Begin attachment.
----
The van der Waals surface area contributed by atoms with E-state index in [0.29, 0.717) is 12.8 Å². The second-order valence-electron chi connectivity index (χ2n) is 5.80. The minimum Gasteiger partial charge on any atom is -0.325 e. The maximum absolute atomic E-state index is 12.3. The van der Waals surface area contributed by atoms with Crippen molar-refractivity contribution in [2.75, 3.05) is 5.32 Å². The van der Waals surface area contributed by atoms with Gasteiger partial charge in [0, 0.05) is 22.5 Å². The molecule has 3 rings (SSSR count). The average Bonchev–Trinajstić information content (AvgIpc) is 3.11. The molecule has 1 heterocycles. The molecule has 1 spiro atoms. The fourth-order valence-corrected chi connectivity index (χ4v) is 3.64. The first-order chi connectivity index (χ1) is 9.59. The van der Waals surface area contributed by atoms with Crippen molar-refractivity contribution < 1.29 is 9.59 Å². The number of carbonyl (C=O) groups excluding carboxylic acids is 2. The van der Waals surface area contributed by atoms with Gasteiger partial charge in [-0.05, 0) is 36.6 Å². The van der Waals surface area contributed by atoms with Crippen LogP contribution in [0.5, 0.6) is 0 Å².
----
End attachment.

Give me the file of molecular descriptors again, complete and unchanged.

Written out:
The van der Waals surface area contributed by atoms with E-state index in [0.29, 0.717) is 12.8 Å². The second-order valence-electron chi connectivity index (χ2n) is 5.80. The minimum Gasteiger partial charge on any atom is -0.325 e. The maximum absolute atomic E-state index is 12.3. The van der Waals surface area contributed by atoms with Crippen molar-refractivity contribution in [2.75, 3.05) is 5.32 Å². The van der Waals surface area contributed by atoms with Gasteiger partial charge in [0, 0.05) is 22.5 Å². The molecule has 3 rings (SSSR count). The average Bonchev–Trinajstić information content (AvgIpc) is 3.11. The molecule has 1 heterocycles. The molecule has 1 spiro atoms. The fourth-order valence-corrected chi connectivity index (χ4v) is 3.64. The first-order chi connectivity index (χ1) is 9.59. The van der Waals surface area contributed by atoms with Crippen molar-refractivity contribution < 1.29 is 9.59 Å². The number of carbonyl (C=O) groups excluding carboxylic acids is 2. The van der Waals surface area contributed by atoms with Gasteiger partial charge in [-0.05, 0) is 36.6 Å². The van der Waals surface area contributed by atoms with Crippen LogP contribution in [0.5, 0.6) is 0 Å².